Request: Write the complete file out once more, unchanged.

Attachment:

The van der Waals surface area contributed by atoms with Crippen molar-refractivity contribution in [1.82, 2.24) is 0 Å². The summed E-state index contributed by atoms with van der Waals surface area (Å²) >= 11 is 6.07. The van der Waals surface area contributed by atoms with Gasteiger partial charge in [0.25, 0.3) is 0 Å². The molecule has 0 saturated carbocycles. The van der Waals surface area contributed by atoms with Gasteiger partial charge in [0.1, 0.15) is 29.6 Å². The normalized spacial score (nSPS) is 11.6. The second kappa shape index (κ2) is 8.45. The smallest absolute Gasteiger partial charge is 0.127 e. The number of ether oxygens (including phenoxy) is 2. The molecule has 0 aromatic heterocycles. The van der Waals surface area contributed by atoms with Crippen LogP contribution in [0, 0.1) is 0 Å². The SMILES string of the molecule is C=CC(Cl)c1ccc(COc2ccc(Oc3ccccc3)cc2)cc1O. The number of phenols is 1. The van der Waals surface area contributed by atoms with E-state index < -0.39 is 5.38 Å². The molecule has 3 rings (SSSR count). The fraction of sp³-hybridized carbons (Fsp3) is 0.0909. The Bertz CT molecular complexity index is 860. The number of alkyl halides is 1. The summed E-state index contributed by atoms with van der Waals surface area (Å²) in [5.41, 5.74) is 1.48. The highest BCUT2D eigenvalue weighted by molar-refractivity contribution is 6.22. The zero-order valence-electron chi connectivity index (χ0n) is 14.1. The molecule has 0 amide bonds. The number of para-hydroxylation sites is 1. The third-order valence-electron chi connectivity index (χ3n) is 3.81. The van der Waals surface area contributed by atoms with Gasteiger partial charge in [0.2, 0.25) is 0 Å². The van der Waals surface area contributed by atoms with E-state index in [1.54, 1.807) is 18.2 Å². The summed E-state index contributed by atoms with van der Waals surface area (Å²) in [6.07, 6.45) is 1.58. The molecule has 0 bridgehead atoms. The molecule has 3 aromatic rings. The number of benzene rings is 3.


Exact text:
The van der Waals surface area contributed by atoms with Crippen molar-refractivity contribution in [1.82, 2.24) is 0 Å². The summed E-state index contributed by atoms with van der Waals surface area (Å²) >= 11 is 6.07. The van der Waals surface area contributed by atoms with Gasteiger partial charge in [0.25, 0.3) is 0 Å². The molecule has 0 saturated carbocycles. The van der Waals surface area contributed by atoms with Gasteiger partial charge in [0.1, 0.15) is 29.6 Å². The normalized spacial score (nSPS) is 11.6. The second kappa shape index (κ2) is 8.45. The smallest absolute Gasteiger partial charge is 0.127 e. The number of ether oxygens (including phenoxy) is 2. The molecule has 0 aromatic heterocycles. The van der Waals surface area contributed by atoms with Crippen LogP contribution in [0, 0.1) is 0 Å². The SMILES string of the molecule is C=CC(Cl)c1ccc(COc2ccc(Oc3ccccc3)cc2)cc1O. The number of phenols is 1. The van der Waals surface area contributed by atoms with E-state index < -0.39 is 5.38 Å². The molecule has 3 rings (SSSR count). The fraction of sp³-hybridized carbons (Fsp3) is 0.0909. The Bertz CT molecular complexity index is 860. The number of alkyl halides is 1. The summed E-state index contributed by atoms with van der Waals surface area (Å²) in [5.41, 5.74) is 1.48. The highest BCUT2D eigenvalue weighted by molar-refractivity contribution is 6.22. The zero-order valence-electron chi connectivity index (χ0n) is 14.1. The molecule has 0 amide bonds. The number of para-hydroxylation sites is 1. The third-order valence-electron chi connectivity index (χ3n) is 3.81. The van der Waals surface area contributed by atoms with Gasteiger partial charge in [0.2, 0.25) is 0 Å². The van der Waals surface area contributed by atoms with E-state index in [1.54, 1.807) is 18.2 Å². The summed E-state index contributed by atoms with van der Waals surface area (Å²) in [6.07, 6.45) is 1.58. The molecule has 0 bridgehead atoms. The molecule has 3 aromatic rings. The number of benzene rings is 3.